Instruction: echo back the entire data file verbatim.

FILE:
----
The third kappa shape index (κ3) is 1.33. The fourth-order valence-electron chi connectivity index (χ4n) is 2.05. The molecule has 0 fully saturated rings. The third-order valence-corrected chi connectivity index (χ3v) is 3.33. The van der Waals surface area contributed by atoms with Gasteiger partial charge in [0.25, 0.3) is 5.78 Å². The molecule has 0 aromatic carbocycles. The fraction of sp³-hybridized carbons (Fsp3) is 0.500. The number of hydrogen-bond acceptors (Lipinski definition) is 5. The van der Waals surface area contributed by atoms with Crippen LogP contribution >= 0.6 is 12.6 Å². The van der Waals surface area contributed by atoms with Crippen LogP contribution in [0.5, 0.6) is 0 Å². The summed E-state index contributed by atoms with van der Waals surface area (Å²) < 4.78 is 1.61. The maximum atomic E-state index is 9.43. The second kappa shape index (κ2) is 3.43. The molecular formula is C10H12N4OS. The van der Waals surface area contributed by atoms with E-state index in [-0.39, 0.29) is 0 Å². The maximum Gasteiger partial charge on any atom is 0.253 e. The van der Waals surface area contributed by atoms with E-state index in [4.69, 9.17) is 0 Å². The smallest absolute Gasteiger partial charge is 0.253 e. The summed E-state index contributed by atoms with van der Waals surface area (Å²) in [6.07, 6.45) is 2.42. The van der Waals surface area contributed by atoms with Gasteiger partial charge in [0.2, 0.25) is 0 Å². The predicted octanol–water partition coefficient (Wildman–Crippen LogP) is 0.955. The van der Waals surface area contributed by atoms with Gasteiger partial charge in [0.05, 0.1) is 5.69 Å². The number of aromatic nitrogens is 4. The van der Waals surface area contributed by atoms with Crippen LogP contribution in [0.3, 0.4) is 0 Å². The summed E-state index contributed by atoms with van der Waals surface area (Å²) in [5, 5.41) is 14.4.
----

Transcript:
The third kappa shape index (κ3) is 1.33. The fourth-order valence-electron chi connectivity index (χ4n) is 2.05. The molecule has 0 fully saturated rings. The third-order valence-corrected chi connectivity index (χ3v) is 3.33. The van der Waals surface area contributed by atoms with Gasteiger partial charge in [0.25, 0.3) is 5.78 Å². The molecule has 0 aromatic carbocycles. The fraction of sp³-hybridized carbons (Fsp3) is 0.500. The number of hydrogen-bond acceptors (Lipinski definition) is 5. The van der Waals surface area contributed by atoms with Crippen LogP contribution >= 0.6 is 12.6 Å². The van der Waals surface area contributed by atoms with Crippen LogP contribution in [0.5, 0.6) is 0 Å². The summed E-state index contributed by atoms with van der Waals surface area (Å²) < 4.78 is 1.61. The maximum atomic E-state index is 9.43. The second kappa shape index (κ2) is 3.43. The molecular formula is C10H12N4OS. The van der Waals surface area contributed by atoms with E-state index in [-0.39, 0.29) is 0 Å². The maximum Gasteiger partial charge on any atom is 0.253 e. The van der Waals surface area contributed by atoms with E-state index in [4.69, 9.17) is 0 Å². The smallest absolute Gasteiger partial charge is 0.253 e. The summed E-state index contributed by atoms with van der Waals surface area (Å²) in [6.07, 6.45) is 2.42. The van der Waals surface area contributed by atoms with Gasteiger partial charge in [0.2, 0.25) is 0 Å². The predicted octanol–water partition coefficient (Wildman–Crippen LogP) is 0.955. The van der Waals surface area contributed by atoms with Gasteiger partial charge in [0.05, 0.1) is 5.69 Å². The number of aromatic nitrogens is 4. The van der Waals surface area contributed by atoms with Crippen LogP contribution in [0.3, 0.4) is 0 Å². The summed E-state index contributed by atoms with van der Waals surface area (Å²) in [5, 5.41) is 14.4.